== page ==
Examination for the Certificate of Proficiency in English

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The Examination for the Certificate in Proficiency in English (ECPE) is an advanced level English language qualification that focuses on Level C2 of the Common European Framework of Reference for Languages (CEFR).

It is developed by CaMLA, a not-for-profit collaboration between the University of Michigan and the University of Cambridge. The exam has been in use since 1953,[1] but is regularly updated to ensure it reflects current research in language teaching and assessment.

The ECPE is taken by school-aged and adult learners living in countries where the common language is not English. It is used as official documentary evidence of English language proficiency. Results (issued in the last two years) are accepted by universities, governments and employers around the world.

The exam has four test sections, which test the four key language skills: listening, reading, writing and speaking.

Test format[edit]

The ECPE is a paper-and pencil test, with the following test sections:[2]

Test section Time Question types
Listening 35–40 minutes Part 1 (15 multiple-choice questions): test takers listen to a short conversation between two speakers, followed by three printed statements. Test takers choose the statement that conveys the same meaning as what was heard.

Part 2 (20 multiple-choice questions): test takers listen to a statement or question, followed by three printed responses. Test takers choose the appropriate response to the statement/question.

Part 3 (15 multiple-choice questions): test takers listen to three recorded talks / extended conversations. After each conversation/talk, test takers then listen to recorded comprehension questions and choose the correct answer from the question and answer choices printed in their test booklet.

Grammar, cloze, vocabulary, reading 75 minutes Grammar section (40 multiple-choice questions): test takers read sentences, from which a word or phrase has been removed. Test takers complete the sentence by selecting the most appropriate word or phrase from four options.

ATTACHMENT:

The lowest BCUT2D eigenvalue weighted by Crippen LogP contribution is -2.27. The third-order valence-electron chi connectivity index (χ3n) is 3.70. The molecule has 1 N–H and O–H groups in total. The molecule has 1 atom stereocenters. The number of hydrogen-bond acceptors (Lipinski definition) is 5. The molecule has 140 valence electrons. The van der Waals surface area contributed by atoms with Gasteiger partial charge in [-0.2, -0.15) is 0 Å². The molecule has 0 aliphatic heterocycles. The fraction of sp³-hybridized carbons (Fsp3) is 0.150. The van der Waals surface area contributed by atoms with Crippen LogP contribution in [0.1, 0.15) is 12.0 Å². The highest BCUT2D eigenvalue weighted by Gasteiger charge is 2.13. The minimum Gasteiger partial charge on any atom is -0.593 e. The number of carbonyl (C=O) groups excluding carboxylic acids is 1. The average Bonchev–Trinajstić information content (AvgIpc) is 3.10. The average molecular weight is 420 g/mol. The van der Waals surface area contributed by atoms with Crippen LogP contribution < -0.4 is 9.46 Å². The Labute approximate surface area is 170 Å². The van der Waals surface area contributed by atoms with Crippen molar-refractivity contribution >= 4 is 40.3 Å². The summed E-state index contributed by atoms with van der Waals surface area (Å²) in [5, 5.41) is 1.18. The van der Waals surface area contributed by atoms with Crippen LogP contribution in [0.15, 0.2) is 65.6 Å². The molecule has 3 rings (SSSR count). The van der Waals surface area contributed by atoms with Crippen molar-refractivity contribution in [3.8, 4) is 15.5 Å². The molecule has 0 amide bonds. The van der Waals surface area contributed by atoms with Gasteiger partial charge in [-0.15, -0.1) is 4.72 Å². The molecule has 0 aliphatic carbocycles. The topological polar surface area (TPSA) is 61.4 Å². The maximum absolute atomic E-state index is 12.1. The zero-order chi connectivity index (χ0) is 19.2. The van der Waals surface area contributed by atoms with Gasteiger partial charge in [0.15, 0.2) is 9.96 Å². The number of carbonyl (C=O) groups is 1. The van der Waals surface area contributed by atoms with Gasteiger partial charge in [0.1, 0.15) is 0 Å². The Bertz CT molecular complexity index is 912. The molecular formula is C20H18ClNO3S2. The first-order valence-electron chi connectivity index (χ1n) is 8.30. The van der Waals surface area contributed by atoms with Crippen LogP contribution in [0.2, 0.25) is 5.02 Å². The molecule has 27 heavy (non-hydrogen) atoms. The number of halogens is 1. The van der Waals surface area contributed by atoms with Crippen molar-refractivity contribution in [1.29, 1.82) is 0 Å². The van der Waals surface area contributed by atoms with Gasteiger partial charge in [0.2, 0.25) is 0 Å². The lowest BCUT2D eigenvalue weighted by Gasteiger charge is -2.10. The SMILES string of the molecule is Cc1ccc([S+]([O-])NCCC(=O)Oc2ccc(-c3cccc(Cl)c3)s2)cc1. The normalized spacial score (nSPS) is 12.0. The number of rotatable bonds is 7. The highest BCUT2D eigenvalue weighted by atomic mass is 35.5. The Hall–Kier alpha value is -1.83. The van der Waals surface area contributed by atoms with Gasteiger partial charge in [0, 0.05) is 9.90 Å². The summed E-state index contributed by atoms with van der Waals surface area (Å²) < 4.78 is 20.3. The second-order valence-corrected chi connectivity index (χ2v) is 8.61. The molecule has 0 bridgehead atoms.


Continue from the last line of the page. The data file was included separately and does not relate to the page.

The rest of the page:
Cloze (20 multiple-choice questions): test takers read two passages, which each have ten deletions. Test takers must complete each blank by selecting the most appropriate word or phrase.

Vocabulary (40 multiple-choice questions): test takers read sentences, from which a word has been removed. Test takers complete the sentence by selecting the most appropriate word from four options.

Reading (20 multiple-choice questions): test takers read four reading passages. Each passage is accompanied by five comprehension questions. The reading passages are 250–400 words long.

Writing 30 minutes Test takers write an essay based upon one of two topic choices. There is no word limit but test takers are advised that their responses will be marked down if they are extremely short.
Speaking 30–35 minutes A structured two-on-two interaction (two examiners, two test takers), with 5 stages:

Stage 1 (3–5 minutes): the test takers and Examiner 1 introduce themselves.

Stage 2 (5–7 minutes): each test taker is given an information sheet with descriptions of two options (four different options in total between the two test takers). Test takers are not allowed to look at each other’s information sheets. Test takers are given time to read through their information sheet, then they describe the two options to the other test taker. They must listen carefully to each other because afterward test takers will make a recommendation to their partner of the best option from the two options presented by their partner. At the end of this stage, each test taker decides which of the two options on their information sheet is the best